An interlude. With less than two weeks left in California, and what is likely to be an increasing workload limiting my time to writing blog entries, then I would like to use this chance to extend a huge thank you to Aikido of Monterey. For anyone who finds themselves in Monterey, California I say, take some time to visit the dojo there. Welcoming, friendly and willing to spend time training someone who is only there for a short while. I am going to miss training with them.
Thank you all!
Back to the blog entry…
Scattered thoughts. I have had a rather odd week, definitely subject to Murphy’s Law where anything that could go wrong, did go wrong and generally in the worse possible way, both work and aikido. Thankfully that seems to have come to an end this morning. The universe flung one final obstacle at me, with the bus driver walking off the bus leaving a bunch of puzzled passengers in the middle of no where, but despite that I somehow arrived in time for classes, during which my harmony was restored.
Aikido at the past week has seen the unusual development of me becoming a rather timid mouse. My atemi has been uncertain, apart from one determined effort which caught my training partner by surprise. My techniques have felt like I’m trying to juggle jelly/jello and I have lost sight of the concept. An endlessly patient sensei has show me something in a myriad of ways, but I still tripped over myself.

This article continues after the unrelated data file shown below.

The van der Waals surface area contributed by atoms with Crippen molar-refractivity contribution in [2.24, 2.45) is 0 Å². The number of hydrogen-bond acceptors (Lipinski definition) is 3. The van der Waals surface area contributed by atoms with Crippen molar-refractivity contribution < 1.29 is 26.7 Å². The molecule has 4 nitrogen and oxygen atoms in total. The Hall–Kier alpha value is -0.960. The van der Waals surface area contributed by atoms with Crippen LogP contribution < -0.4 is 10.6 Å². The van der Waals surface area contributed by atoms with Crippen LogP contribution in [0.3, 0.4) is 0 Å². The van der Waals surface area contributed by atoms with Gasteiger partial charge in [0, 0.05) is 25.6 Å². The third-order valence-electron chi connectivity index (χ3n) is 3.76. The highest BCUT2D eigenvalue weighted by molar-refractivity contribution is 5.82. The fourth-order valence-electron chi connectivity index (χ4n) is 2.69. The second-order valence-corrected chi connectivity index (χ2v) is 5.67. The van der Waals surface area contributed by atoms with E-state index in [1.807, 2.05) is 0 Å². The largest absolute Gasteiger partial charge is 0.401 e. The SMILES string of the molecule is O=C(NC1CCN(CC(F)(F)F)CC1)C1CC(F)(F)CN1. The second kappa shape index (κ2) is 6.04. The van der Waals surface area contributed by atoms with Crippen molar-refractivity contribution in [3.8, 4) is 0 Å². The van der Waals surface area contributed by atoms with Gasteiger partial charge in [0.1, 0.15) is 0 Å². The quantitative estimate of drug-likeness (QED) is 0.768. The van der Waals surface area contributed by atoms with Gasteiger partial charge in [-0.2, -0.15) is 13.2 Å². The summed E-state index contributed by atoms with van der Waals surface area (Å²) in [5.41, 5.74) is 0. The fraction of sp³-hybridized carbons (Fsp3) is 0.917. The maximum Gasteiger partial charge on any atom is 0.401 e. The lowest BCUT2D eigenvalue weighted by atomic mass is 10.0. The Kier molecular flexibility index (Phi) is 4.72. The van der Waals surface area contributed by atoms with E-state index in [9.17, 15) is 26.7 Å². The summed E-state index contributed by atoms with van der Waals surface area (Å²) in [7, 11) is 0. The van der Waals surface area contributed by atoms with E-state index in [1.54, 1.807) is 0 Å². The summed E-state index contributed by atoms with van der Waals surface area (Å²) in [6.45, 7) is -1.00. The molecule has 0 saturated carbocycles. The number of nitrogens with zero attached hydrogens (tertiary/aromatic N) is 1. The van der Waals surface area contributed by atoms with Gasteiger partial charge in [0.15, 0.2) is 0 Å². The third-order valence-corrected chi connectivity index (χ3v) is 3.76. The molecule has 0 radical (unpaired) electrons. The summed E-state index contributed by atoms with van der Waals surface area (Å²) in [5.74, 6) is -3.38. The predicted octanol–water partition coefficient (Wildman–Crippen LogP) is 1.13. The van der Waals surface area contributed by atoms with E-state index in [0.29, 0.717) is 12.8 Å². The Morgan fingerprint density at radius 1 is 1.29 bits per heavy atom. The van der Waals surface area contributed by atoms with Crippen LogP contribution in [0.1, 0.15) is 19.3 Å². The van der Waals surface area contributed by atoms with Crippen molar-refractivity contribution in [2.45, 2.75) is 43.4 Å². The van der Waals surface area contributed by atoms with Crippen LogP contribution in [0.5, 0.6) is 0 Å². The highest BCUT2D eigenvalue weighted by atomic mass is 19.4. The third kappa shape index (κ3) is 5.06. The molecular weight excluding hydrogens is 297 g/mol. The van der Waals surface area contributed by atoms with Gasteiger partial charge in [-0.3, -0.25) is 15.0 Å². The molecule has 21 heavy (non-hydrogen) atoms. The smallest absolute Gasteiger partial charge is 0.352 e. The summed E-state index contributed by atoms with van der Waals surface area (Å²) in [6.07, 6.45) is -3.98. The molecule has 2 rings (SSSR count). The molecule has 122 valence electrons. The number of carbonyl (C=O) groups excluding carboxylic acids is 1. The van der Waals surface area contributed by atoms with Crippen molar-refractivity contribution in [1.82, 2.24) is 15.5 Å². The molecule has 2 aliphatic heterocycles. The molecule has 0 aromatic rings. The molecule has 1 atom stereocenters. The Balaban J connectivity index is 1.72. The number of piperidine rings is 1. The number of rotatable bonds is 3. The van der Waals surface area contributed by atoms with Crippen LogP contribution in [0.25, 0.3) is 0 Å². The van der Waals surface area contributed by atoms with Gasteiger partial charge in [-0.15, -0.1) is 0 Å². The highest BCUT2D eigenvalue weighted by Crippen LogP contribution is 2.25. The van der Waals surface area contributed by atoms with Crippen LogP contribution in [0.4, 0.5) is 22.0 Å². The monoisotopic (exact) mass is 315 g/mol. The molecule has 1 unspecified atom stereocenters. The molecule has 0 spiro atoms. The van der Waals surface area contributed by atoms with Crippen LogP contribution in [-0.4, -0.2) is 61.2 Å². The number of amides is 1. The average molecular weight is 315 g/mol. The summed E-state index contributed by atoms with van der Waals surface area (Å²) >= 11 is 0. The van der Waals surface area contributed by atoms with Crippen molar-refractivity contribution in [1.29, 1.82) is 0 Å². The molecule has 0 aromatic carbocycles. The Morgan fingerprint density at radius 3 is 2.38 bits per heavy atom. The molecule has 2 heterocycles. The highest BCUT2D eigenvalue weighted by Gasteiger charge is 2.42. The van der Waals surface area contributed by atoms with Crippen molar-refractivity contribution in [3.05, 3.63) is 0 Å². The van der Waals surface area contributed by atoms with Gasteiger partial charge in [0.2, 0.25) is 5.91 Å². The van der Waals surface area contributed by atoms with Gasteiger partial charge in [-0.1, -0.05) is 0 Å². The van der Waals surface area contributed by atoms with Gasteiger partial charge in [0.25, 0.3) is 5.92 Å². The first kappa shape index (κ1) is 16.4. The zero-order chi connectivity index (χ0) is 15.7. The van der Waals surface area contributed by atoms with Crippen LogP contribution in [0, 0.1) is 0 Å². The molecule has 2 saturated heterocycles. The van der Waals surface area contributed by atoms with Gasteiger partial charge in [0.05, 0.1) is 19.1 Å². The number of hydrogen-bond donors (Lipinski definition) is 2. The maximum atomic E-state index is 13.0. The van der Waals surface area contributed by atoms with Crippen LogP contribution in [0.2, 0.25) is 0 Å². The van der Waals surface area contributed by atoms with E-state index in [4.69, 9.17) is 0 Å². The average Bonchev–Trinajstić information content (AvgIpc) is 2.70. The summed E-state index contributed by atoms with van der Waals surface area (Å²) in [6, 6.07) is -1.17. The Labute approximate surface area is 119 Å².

Or as you old timers will say, “oh, we all have those moments, it will pass.”
And flow. So despite the previously mentioned transportation issues, some element within me switched back on today. My mind suddenly focused in. I felt like I could achieve a technique, rather than the required goal having vanished so far over the horizon it was likely to circle the globe and bite my backside. Of course I wasn’t perfect, I’m only a 6th kyu, but I felt that with enough time I could be and that is a different way of thinking.
Then an unexpected boost came to my re-growing confidence. Visiting us for the weekend was a sensei from another dojo, and he was asked if he would like to teach part the class. The style which he demonstrated was so akin to how I have trained at home that a final part in me relaxed. Sometimes the familiar is required.
Overly harsh on myself? I re-read all of that and it has dawned on me that in the past eight weeks I have covered a lot of new ground.
- I have been adapting to a different style.
- I have seen different approaches to techniques that I would do at home.
- I have had to learn how to work with a whole range of new training partners and how far the can go.
- And my new training partners have had to learn the same back from me.
- Then there is all the boken and jo work.
- Plus some still healing knees from the suwari waza sessions.
So time to be honest with myself. Fours hours training spent fumbling, uncertain and not knowing where to go? Is that all?! To paraphrase the American psychologist Carl Rogers:
The only martial artist who progresses is the one who has learned who to adapt and change.